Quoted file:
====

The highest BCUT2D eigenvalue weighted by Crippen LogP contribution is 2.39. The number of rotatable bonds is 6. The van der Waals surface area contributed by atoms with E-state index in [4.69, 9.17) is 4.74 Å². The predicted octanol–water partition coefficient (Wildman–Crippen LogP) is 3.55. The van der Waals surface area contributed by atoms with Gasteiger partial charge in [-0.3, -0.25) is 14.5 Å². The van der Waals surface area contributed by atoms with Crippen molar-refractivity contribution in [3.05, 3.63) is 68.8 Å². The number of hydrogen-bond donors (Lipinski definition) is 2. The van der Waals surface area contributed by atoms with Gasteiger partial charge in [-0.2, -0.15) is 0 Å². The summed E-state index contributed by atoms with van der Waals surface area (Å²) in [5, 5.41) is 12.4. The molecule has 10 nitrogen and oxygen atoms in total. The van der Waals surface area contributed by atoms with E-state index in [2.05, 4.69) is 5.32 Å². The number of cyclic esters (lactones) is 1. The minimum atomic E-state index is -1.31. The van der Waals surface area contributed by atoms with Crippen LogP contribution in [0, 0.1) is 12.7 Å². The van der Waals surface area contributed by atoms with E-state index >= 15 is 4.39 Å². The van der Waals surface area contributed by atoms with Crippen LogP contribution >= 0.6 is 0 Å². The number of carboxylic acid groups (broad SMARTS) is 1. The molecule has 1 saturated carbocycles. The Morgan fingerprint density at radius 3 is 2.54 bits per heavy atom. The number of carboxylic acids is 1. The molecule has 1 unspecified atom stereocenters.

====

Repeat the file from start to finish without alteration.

The highest BCUT2D eigenvalue weighted by Crippen LogP contribution is 2.39. The number of rotatable bonds is 6. The van der Waals surface area contributed by atoms with E-state index in [4.69, 9.17) is 4.74 Å². The predicted octanol–water partition coefficient (Wildman–Crippen LogP) is 3.55. The van der Waals surface area contributed by atoms with Gasteiger partial charge in [-0.3, -0.25) is 14.5 Å². The van der Waals surface area contributed by atoms with Crippen molar-refractivity contribution in [3.05, 3.63) is 68.8 Å². The number of hydrogen-bond donors (Lipinski definition) is 2. The van der Waals surface area contributed by atoms with Gasteiger partial charge in [-0.2, -0.15) is 0 Å². The summed E-state index contributed by atoms with van der Waals surface area (Å²) in [5, 5.41) is 12.4. The molecule has 10 nitrogen and oxygen atoms in total. The van der Waals surface area contributed by atoms with E-state index in [2.05, 4.69) is 5.32 Å². The number of cyclic esters (lactones) is 1. The minimum atomic E-state index is -1.31. The van der Waals surface area contributed by atoms with Crippen LogP contribution in [0, 0.1) is 12.7 Å². The van der Waals surface area contributed by atoms with E-state index >= 15 is 4.39 Å². The van der Waals surface area contributed by atoms with Crippen LogP contribution >= 0.6 is 0 Å². The number of carboxylic acid groups (broad SMARTS) is 1. The molecule has 1 saturated carbocycles. The Morgan fingerprint density at radius 3 is 2.54 bits per heavy atom. The number of carboxylic acids is 1. The molecule has 1 unspecified atom stereocenters.